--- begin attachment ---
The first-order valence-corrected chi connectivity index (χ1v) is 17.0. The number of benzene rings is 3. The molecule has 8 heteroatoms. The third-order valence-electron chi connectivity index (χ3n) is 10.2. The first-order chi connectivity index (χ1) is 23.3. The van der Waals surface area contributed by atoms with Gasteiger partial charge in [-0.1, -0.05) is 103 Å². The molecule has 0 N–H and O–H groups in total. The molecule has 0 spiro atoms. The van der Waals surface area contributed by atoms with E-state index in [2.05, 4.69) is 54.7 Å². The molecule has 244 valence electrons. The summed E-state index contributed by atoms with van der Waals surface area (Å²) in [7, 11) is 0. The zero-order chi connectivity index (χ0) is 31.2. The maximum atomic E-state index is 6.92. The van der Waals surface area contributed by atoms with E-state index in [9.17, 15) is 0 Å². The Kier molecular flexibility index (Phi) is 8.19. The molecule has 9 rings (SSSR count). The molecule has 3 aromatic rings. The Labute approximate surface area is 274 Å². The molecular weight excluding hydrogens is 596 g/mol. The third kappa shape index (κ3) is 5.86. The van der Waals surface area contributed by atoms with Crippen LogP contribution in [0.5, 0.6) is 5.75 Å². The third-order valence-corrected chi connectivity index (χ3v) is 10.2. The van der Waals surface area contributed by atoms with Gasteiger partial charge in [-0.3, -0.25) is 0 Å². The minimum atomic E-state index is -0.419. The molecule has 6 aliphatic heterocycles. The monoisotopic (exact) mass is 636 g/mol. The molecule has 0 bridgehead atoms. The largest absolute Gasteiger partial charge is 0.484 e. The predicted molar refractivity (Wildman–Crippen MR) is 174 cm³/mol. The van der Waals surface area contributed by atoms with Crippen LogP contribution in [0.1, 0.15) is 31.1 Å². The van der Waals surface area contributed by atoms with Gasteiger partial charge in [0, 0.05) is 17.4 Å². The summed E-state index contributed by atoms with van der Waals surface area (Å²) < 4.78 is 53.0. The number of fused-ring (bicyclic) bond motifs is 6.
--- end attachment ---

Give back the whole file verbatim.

The first-order valence-corrected chi connectivity index (χ1v) is 17.0. The number of benzene rings is 3. The molecule has 8 heteroatoms. The third-order valence-electron chi connectivity index (χ3n) is 10.2. The first-order chi connectivity index (χ1) is 23.3. The van der Waals surface area contributed by atoms with Gasteiger partial charge in [-0.1, -0.05) is 103 Å². The molecule has 0 N–H and O–H groups in total. The molecule has 0 spiro atoms. The van der Waals surface area contributed by atoms with E-state index in [2.05, 4.69) is 54.7 Å². The molecule has 244 valence electrons. The summed E-state index contributed by atoms with van der Waals surface area (Å²) in [7, 11) is 0. The zero-order chi connectivity index (χ0) is 31.2. The maximum atomic E-state index is 6.92. The van der Waals surface area contributed by atoms with E-state index in [9.17, 15) is 0 Å². The Kier molecular flexibility index (Phi) is 8.19. The molecule has 9 rings (SSSR count). The molecule has 3 aromatic rings. The Labute approximate surface area is 274 Å². The molecular weight excluding hydrogens is 596 g/mol. The third kappa shape index (κ3) is 5.86. The van der Waals surface area contributed by atoms with Crippen LogP contribution in [0.5, 0.6) is 5.75 Å². The third-order valence-corrected chi connectivity index (χ3v) is 10.2. The van der Waals surface area contributed by atoms with Gasteiger partial charge in [-0.3, -0.25) is 0 Å². The minimum atomic E-state index is -0.419. The molecule has 6 aliphatic heterocycles. The monoisotopic (exact) mass is 636 g/mol. The molecule has 0 bridgehead atoms. The largest absolute Gasteiger partial charge is 0.484 e. The predicted molar refractivity (Wildman–Crippen MR) is 174 cm³/mol. The van der Waals surface area contributed by atoms with Crippen LogP contribution in [0.1, 0.15) is 31.1 Å². The van der Waals surface area contributed by atoms with Gasteiger partial charge in [0, 0.05) is 17.4 Å². The summed E-state index contributed by atoms with van der Waals surface area (Å²) < 4.78 is 53.0. The number of fused-ring (bicyclic) bond motifs is 6.